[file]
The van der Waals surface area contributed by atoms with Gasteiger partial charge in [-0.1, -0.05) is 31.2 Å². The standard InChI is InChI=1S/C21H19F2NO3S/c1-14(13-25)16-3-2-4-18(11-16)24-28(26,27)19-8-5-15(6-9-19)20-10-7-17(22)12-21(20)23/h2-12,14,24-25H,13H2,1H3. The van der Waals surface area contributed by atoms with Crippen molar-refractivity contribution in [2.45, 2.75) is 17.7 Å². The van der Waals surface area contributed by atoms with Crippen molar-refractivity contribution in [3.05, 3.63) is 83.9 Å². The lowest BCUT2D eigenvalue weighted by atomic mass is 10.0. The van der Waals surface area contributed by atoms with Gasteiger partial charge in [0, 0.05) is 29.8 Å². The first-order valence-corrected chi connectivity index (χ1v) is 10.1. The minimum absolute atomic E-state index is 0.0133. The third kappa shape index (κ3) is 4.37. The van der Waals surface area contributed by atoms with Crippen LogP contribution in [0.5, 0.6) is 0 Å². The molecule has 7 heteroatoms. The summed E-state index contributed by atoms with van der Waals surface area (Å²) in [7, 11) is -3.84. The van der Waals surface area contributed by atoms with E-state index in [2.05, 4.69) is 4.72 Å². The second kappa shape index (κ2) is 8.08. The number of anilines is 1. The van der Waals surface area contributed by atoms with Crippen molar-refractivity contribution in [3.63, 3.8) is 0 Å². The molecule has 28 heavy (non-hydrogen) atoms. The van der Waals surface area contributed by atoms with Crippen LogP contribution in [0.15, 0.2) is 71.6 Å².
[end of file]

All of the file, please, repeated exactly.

The van der Waals surface area contributed by atoms with Gasteiger partial charge in [-0.1, -0.05) is 31.2 Å². The standard InChI is InChI=1S/C21H19F2NO3S/c1-14(13-25)16-3-2-4-18(11-16)24-28(26,27)19-8-5-15(6-9-19)20-10-7-17(22)12-21(20)23/h2-12,14,24-25H,13H2,1H3. The van der Waals surface area contributed by atoms with Crippen molar-refractivity contribution in [2.45, 2.75) is 17.7 Å². The van der Waals surface area contributed by atoms with Crippen molar-refractivity contribution in [3.05, 3.63) is 83.9 Å². The lowest BCUT2D eigenvalue weighted by atomic mass is 10.0. The van der Waals surface area contributed by atoms with Gasteiger partial charge in [0, 0.05) is 29.8 Å². The first-order valence-corrected chi connectivity index (χ1v) is 10.1. The minimum absolute atomic E-state index is 0.0133. The third kappa shape index (κ3) is 4.37. The van der Waals surface area contributed by atoms with Crippen LogP contribution in [0.5, 0.6) is 0 Å². The molecule has 7 heteroatoms. The summed E-state index contributed by atoms with van der Waals surface area (Å²) in [7, 11) is -3.84. The van der Waals surface area contributed by atoms with E-state index in [2.05, 4.69) is 4.72 Å². The second kappa shape index (κ2) is 8.08. The number of anilines is 1. The van der Waals surface area contributed by atoms with Crippen molar-refractivity contribution in [3.63, 3.8) is 0 Å². The molecule has 28 heavy (non-hydrogen) atoms. The van der Waals surface area contributed by atoms with Crippen LogP contribution in [0.15, 0.2) is 71.6 Å².